Employees vs.Independent Contractor Classification
Classifying a worker as an employee versus an independent contractor has become an increasing focus of state and federal cases and legislation. Improperly classifying a worker as an independent contractor instead of an employee could expose your company to potential legal liability. Such classifications should be made with a firm understanding of the differences between the two classifications and with supporting evidence to justify the classification.
Most state and federal agencies consider the payer's ability to control the work performed for him or her as the most significant factor in determining whether someone is an independent contractor or an employee. If someone has a specialized skill over which you exert very little control, he or she is more likely a contractor. If an individual works in a specialized field that is not in your area of expertise, then it would be more difficult for you to exercise control over how that person does his or her job.
Another factor to consider that determines a worker's status is whether the person's expertise is something that operates as a support to your office, or if it is entirely independent of your office. If it is not entirely independent of your business, then you are more likely dealing with an employee. Also, the method of how you pay the worker -- whether by the job or by the hour -- is another crucial difference between contractors and employees. Finally, consider whether the service provider has many clients or just a few. If the person works only for you, he or she is much more likely to be considered your employee. If he or she has many clients and holds himself or herself out as a business, then an independent contractor classification is more justified. This is a complex area of law and definitely merits an expert opinion if there is any doubt at all.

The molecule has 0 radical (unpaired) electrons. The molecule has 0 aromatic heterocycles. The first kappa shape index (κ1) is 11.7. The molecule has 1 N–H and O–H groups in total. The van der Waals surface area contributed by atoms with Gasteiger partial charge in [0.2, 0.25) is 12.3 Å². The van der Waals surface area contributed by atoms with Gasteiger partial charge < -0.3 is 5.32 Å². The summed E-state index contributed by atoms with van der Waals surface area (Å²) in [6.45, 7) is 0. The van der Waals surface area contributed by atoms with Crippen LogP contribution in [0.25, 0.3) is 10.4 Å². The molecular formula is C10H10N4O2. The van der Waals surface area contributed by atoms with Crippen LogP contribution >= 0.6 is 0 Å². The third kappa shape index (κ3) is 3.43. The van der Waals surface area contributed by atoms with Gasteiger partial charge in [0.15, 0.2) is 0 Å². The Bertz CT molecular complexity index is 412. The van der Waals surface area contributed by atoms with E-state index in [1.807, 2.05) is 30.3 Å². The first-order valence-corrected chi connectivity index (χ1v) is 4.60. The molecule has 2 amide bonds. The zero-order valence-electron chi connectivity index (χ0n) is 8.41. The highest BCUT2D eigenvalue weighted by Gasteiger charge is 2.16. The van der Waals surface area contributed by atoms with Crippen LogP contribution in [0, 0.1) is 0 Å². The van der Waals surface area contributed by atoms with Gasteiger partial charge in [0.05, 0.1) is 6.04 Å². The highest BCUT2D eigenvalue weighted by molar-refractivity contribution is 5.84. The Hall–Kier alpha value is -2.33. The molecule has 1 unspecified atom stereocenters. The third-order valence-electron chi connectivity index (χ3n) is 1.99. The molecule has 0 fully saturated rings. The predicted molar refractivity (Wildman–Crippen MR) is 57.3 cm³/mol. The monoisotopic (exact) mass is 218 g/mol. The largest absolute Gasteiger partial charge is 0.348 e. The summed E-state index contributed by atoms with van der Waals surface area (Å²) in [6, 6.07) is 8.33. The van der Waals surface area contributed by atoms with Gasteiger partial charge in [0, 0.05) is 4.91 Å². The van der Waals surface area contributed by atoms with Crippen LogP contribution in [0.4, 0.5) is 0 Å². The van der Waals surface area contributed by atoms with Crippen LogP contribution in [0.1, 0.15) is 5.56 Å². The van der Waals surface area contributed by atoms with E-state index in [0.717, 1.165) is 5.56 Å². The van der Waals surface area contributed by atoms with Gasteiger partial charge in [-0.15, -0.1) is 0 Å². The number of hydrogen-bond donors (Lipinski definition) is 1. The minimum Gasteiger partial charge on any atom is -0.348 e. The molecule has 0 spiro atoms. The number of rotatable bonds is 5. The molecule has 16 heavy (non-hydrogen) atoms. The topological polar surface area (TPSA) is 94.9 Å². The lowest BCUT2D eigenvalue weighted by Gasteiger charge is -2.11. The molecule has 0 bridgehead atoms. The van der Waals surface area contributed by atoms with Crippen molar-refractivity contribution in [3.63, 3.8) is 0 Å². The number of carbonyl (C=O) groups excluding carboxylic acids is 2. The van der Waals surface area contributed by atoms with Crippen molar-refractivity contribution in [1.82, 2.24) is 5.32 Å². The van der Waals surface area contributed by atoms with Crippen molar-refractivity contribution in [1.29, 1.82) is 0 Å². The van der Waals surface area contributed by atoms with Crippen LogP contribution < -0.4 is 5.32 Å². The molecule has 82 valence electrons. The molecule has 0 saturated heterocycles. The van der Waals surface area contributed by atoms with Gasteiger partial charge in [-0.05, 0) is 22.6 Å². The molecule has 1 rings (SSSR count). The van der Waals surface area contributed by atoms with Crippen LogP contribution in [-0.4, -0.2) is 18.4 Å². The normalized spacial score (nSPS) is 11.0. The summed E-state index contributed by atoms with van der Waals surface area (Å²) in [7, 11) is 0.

Once you make a decision about a worker's classification status, your company should make sure to take these appropriate steps to justify such decision:
1. Maintain a file for the independent contractor that includes supporting evidence showing that the contractor holds himself or herself out as a business. Such evidence can include the contractor's advertising materials, business cards, and proof of insurance. All such supporting evidence should be maintained in this file for the duration of the principal-contractor relationship.